a model of Medieval Balance
found in Changu Museum, Bhaktapur, Nepal

I visited ChanguNarayan (an UNESCO World Heritage Site) located in the eastern Hills of Bhaktapur District, Nepal in Spring of 2013. The hill is famous for the artistic medieval temple of Lord Vishnu (Narayan) said to be built by King Manadev. Recent claims have been coming in news and archaeological discourses that King Hari Datta Verma built the temple as early as 325 AD.

Just before you enter the square of the temple, you see a ‘Changu Museum’ managed by local people which makes you aware of many factual information about ancient and medieval Nepal.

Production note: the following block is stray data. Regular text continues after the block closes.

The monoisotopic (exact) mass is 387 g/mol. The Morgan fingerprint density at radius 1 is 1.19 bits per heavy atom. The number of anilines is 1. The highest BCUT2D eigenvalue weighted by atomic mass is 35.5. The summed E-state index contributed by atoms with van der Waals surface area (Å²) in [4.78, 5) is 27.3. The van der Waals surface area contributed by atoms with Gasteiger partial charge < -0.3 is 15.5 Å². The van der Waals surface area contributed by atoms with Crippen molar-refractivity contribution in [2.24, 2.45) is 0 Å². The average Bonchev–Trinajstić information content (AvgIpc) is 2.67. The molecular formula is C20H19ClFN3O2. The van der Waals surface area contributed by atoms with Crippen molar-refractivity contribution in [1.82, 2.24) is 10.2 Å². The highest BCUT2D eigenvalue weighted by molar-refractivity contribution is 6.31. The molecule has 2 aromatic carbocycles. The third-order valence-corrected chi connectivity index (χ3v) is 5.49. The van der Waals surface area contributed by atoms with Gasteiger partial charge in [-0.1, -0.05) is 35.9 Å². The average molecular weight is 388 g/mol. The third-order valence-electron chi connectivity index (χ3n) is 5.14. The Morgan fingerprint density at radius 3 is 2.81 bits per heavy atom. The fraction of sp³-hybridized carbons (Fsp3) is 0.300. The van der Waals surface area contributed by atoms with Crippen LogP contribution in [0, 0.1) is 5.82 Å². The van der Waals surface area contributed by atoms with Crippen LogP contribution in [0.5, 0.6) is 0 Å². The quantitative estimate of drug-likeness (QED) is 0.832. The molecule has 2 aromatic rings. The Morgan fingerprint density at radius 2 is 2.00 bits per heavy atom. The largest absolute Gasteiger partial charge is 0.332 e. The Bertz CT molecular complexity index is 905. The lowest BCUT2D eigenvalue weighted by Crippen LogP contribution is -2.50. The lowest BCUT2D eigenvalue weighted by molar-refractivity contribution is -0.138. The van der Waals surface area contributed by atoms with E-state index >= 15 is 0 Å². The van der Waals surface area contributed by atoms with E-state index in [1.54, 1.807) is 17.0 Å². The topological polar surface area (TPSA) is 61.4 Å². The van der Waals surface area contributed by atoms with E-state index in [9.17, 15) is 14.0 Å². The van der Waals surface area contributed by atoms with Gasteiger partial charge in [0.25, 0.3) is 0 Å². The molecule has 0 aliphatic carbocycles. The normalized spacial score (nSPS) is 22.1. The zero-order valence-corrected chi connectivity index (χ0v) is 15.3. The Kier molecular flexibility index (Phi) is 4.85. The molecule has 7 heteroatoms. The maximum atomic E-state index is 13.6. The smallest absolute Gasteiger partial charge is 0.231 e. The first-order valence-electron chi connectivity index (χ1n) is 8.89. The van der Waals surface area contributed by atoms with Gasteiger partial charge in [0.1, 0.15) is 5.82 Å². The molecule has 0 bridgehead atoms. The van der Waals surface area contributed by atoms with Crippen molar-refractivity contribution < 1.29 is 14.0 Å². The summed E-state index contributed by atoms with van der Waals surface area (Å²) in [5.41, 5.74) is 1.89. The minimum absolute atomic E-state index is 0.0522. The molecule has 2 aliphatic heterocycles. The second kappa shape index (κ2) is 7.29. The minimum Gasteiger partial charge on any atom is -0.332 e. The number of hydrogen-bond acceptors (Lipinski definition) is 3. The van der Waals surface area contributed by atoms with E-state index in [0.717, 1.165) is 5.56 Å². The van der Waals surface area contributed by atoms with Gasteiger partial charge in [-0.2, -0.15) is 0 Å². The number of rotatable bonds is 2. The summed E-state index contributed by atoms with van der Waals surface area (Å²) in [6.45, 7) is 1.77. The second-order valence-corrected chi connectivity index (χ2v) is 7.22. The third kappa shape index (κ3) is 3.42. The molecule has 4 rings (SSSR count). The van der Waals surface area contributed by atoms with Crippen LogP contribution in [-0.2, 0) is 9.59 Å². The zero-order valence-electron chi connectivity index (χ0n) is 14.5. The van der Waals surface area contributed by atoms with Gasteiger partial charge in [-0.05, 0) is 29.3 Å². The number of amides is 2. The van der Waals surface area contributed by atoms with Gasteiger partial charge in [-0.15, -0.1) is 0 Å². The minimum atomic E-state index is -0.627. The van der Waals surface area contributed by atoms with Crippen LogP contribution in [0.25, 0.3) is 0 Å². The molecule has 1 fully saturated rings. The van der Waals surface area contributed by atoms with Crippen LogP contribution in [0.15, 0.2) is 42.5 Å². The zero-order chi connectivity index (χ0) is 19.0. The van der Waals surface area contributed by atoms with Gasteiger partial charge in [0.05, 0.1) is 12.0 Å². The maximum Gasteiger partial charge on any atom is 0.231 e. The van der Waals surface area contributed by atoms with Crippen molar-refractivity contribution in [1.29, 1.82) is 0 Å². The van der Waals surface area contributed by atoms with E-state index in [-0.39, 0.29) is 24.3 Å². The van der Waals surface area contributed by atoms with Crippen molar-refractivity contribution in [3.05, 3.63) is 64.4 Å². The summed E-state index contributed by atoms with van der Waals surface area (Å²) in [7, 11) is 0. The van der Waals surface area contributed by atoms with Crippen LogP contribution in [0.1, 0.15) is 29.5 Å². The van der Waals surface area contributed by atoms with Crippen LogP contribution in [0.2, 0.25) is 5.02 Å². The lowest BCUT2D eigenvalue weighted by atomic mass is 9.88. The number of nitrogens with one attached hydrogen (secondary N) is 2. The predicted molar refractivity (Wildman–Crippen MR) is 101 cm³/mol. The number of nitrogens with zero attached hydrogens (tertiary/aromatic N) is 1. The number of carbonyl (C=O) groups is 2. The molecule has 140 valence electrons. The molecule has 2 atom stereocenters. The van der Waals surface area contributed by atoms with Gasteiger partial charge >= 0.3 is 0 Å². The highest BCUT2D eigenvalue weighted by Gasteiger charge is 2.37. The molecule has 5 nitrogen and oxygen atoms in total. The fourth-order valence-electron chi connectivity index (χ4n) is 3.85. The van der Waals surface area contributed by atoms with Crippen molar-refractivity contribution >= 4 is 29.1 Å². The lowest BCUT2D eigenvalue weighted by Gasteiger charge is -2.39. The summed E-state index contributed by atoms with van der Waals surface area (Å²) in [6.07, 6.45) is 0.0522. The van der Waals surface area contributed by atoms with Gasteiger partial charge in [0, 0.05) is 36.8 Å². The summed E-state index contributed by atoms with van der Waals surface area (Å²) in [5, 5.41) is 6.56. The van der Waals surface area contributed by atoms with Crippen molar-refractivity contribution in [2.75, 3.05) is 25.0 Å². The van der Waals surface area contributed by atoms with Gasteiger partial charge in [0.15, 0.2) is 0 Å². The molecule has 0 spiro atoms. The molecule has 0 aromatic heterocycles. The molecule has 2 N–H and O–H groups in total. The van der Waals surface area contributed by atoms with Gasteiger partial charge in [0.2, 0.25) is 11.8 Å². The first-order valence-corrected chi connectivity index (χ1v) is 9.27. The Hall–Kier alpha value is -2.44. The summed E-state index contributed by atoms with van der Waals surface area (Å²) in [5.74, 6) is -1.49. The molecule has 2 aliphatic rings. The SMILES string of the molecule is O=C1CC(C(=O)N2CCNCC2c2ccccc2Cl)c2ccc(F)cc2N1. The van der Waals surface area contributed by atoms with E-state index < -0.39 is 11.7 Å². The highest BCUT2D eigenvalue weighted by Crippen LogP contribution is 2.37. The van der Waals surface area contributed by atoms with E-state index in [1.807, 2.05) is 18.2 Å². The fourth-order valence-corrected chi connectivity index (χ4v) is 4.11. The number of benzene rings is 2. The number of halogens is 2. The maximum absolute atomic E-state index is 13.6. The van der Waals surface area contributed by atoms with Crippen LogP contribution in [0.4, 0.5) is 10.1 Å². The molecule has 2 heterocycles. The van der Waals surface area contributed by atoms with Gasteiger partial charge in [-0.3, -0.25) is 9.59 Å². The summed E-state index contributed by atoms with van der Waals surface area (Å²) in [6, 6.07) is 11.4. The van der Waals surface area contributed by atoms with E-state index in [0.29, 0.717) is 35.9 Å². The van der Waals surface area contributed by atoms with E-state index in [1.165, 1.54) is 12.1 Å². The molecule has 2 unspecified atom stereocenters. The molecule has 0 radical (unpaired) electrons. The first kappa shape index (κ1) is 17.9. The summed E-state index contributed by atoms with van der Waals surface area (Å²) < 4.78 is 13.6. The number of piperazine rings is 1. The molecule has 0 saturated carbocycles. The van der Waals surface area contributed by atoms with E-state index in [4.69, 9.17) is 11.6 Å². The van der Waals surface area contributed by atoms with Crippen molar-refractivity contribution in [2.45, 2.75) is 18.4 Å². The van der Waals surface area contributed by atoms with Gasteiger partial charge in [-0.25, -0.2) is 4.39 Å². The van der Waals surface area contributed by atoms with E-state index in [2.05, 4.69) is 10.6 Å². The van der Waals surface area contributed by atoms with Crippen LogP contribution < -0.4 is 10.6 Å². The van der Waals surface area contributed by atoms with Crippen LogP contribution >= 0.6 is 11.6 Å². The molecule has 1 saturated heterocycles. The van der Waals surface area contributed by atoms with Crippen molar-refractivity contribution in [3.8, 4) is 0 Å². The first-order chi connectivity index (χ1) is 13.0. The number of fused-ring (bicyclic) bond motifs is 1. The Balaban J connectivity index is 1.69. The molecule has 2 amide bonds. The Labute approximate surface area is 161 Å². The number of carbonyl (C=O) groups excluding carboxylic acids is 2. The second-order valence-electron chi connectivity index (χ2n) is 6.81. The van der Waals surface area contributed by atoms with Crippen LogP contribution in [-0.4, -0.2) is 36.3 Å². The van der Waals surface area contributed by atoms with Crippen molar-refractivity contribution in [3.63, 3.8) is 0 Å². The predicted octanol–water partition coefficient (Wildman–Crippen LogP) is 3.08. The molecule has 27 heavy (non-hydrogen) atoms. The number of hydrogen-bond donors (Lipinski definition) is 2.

A picture that I have posted here is all about the ‘science’ in it. I forgot when was such balance used in Nepal, but I saw a principle of lever here:

<< Load x Load Distance = Effort x Effort Distance >>

The plate can be considered as load in which food stuffs can be measured against the effort (the woody mass on another end). If more mass had to be measured, the plate’s end would be slid towards the string (fulcrum) that hangs the lever.

This signifies that medieval Nepal had science in it; which can still be studied as many of those articles and monuments have been conserved well. Learning science through ancient articles and monuments can be another idea in project based learning.

UPDATE: I came across several of information from different sources later. This balance is called ‘tulo‘ (तुलो) in Nepali language and is still being used in some places of Nepal for weighing meat to sell in the community after slaughtering the animal locally.

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